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Postby acsguitar » Thu Aug 03, 2006 4:15 pm

WhiteHot wrote:
DK wrote:Nice try but without even looking I know Pud Galvin is far from the modern era. ;-)


Not a bad season in '84.

72 G, 71 CG, 12 SHO, 1.99 ERA, and a .988 WHIP.

That's approaching Liriano's level.


Dude he's sick

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Postby tianyi86 » Thu Aug 03, 2006 4:23 pm

acsguitar wrote:
WhiteHot wrote:
DK wrote:Nice try but without even looking I know Pud Galvin is far from the modern era. ;-)


Not a bad season in '84.

72 G, 71 CG, 12 SHO, 1.99 ERA, and a .988 WHIP.

That's approaching Liriano's level.


Dude he's sick

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Except its 1884.
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Postby BritSox » Thu Aug 03, 2006 4:39 pm

What amazes me is that he's given up the fewest unearned runs in the Yankee rotation. You think that a guy who gets so many groundballs would put a lot of pressure on his defence.
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Postby acsguitar » Thu Aug 03, 2006 4:45 pm

BritSox wrote:What amazes me is that he's given up the fewest unearned runs in the Yankee rotation. You think that a guy who gets so many groundballs would put a lot of pressure on his defence.


OHHHHHHHH subtle Pwn of the yankees defense...hey who's in first place??
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Postby Strasil42 » Thu Aug 03, 2006 6:30 pm

In 156 innings this year, Wang has induced 335 ground balls.

In 167 innings this year Webb has induced 335 ground balls.
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Postby BritSox » Thu Aug 03, 2006 6:37 pm

acsguitar wrote:
BritSox wrote:What amazes me is that he's given up the fewest unearned runs in the Yankee rotation. You think that a guy who gets so many groundballs would put a lot of pressure on his defence.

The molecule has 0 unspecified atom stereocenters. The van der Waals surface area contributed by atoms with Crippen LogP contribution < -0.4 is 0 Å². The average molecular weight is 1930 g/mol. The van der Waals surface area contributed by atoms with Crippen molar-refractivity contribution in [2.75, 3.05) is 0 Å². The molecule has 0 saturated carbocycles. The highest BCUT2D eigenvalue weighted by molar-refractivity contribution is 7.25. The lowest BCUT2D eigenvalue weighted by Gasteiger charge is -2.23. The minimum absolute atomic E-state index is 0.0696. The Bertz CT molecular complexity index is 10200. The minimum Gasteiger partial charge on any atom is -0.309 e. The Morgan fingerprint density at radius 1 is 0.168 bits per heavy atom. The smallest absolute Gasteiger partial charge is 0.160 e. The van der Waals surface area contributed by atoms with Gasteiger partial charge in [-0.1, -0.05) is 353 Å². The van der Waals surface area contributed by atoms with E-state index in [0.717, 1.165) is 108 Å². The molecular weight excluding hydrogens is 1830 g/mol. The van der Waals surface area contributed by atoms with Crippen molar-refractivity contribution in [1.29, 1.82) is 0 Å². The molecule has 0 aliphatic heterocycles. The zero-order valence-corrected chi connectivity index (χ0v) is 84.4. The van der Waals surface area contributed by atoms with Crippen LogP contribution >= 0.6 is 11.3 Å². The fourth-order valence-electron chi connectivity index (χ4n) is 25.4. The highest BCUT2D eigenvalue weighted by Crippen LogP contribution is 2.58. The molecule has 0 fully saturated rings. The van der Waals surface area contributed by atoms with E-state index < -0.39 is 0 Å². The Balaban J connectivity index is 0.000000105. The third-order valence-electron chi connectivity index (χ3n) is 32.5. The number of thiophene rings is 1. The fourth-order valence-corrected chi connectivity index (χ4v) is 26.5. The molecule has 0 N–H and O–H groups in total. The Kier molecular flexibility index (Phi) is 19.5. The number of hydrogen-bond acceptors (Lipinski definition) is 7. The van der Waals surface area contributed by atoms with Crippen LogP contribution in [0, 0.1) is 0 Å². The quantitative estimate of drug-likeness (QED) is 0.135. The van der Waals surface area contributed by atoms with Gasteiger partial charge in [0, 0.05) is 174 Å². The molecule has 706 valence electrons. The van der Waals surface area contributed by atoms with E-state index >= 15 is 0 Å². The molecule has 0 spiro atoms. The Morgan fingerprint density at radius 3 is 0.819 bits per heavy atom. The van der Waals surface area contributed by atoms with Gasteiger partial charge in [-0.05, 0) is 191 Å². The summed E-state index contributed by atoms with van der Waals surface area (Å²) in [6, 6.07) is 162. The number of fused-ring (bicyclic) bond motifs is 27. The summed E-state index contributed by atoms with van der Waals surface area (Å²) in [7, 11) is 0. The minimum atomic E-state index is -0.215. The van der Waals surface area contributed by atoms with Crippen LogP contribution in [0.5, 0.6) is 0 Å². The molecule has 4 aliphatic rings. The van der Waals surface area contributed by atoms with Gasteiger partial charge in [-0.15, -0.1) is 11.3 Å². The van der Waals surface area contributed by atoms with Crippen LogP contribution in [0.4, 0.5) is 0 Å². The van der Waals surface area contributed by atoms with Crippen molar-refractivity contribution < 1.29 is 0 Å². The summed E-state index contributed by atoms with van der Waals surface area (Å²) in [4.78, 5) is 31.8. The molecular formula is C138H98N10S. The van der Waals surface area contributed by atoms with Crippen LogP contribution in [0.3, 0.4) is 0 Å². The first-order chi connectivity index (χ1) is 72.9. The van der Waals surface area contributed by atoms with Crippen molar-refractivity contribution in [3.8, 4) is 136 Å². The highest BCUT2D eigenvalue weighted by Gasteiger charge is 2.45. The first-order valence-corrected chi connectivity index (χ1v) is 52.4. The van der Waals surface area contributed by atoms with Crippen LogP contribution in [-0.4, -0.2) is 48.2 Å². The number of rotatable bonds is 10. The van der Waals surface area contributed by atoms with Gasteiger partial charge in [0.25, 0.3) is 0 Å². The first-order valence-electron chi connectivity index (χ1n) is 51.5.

OHHHHHHHH subtle Pwn of the yankees defense...hey who's in first place??




I'd have thought it likely that any defense in baseball would make more errors for a guy who puts the ball in play and makes his defenders work for the out, than for a guy who sits down a decent proportion of the guys he faces, simply by extrapolating from the number of chances.

Believe me, i'm all for pwning the Yankee infield, but how good or bad it is doesn't really explain why it yields more unearned runs with RJ or Moose on the mound than Wang.
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Postby davidmarver » Thu Aug 03, 2006 6:54 pm

mweir145 wrote:I believe Wang also has gotten more ground balls than the 2 ground ball machines, Halladay and Webb.

Well, Wang has gotten more groundballs, but that's just because he strikes out less hitters. Brandon Webb and Derek Lowe both have higher GB%s.

That said, you really can't call Wang the Brandon Webb of the AL. While their GB% and IF/F% are similar, Webb is one of the best pitchers in the game. Wang, while good, has not yet entered the elite territory and his metrics really won't allow him to do so. Unless he begins to strike out hitters at a higher rate, he's allowing too many balls in play to enter Webb territory. I think he's more of an Aaron Cook, which certainly isn't bad -- actually pretty good -- but calling him Webb is a little premature.
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Postby blankman » Thu Aug 03, 2006 11:38 pm

BritSox wrote:
acsguitar wrote:
BritSox wrote:What amazes me is that he's given up the fewest unearned runs in the Yankee rotation. You think that a guy who gets so many groundballs would put a lot of pressure on his defence.


OHHHHHHHH subtle Pwn of the yankees defense...hey who's in first place??